23 Dec 2015

Call to ensure guns on hand in patrol cars

10:19 am on 23 December 2015

Hundreds of police patrol cars are out on the job at any one time without firearms.

Figures obtained by RNZ show while there are 1521 police cars with room to carry gun safes, there are only 1109 of the security cabinets to go around - and the Police Association says that has to change.

Generic police car.

Photo: RNZ / Alexander Robertson

A routine checkpoint on Te Atatu Road in west Auckland for police in October quickly turned into a high-speed police chase when a car failed to stop.

The police said a 23-year-old woman shot at officers from the car's window and then fired again before colliding with a pursuing police vehicle.

When the car crashed, the driver got out and - according to police - fired at officers with a sawn-off shotgun, before both of them fled on foot.

Police Association president Greg O'Connor

Police Association president Greg O'Connor Photo: Supplied

Police Association president Greg O'Connor said there were no firearms in either of the officers' vehicles during the incident.

He said it was one of several high-profile cases in recent months where officers have been caught out unarmed when confronted by people with guns.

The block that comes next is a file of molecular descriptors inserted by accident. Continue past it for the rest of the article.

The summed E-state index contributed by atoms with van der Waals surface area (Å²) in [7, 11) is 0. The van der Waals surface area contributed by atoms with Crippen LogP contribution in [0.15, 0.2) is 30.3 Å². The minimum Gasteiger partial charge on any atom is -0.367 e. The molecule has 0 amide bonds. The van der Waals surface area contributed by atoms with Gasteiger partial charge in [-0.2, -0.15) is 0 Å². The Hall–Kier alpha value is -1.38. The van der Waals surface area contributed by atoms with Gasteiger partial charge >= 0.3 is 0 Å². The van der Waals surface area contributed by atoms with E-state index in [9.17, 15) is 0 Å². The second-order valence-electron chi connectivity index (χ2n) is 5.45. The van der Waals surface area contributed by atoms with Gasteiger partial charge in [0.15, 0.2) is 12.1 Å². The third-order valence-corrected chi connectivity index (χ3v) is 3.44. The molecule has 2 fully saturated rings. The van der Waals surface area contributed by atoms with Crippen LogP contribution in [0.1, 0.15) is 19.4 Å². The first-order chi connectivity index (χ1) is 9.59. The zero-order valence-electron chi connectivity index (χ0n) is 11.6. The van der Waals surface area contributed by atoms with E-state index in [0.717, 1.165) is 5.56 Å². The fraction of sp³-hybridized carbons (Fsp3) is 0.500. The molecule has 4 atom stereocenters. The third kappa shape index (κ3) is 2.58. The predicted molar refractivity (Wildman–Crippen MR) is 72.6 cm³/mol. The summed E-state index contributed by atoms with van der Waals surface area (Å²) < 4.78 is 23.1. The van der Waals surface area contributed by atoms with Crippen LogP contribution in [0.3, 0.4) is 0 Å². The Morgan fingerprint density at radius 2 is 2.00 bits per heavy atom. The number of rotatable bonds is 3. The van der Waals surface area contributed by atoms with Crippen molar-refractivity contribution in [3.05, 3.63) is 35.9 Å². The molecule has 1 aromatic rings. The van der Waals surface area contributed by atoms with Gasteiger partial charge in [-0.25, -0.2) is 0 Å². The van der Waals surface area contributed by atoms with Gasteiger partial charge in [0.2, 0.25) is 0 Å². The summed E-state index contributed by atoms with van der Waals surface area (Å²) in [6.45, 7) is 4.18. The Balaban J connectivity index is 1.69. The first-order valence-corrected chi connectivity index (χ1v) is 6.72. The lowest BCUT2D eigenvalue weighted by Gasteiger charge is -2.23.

"Our first-line response vehicles do have firearms and they would be the vehicles normally sent to any incidents.

"However, there are what we call second-tier vehicles, who are out there doing police work, who either stumble across incidents or are the nearest when an emergency occurs.

"It's not uncommon for police vehicles to turn up when there is no firearm in the vehicle."

Superintendent Chris Scahill, from Police National Headquarters, said in a statement not all cars were fitted with gun safes because not all of them were frontline response vehicles and not all officers were trained to use guns.

There were 200 more of the security cabinets than there used to be, he said.

Mr O'Connor said every police officer who was likely to encounter an armed offender as part of their day-to-day duties should have sufficient training and access to firearms.

"While we accept there appears to be no political will for general arming, the quid pro quo for that should be that every vehicle has firearms available should they be required.

"And I believe the public generally think that's the case when in reality it is not."

Mr Scahill said the police were continuing to work with each district to ensure they were equipped to respond to armed threats.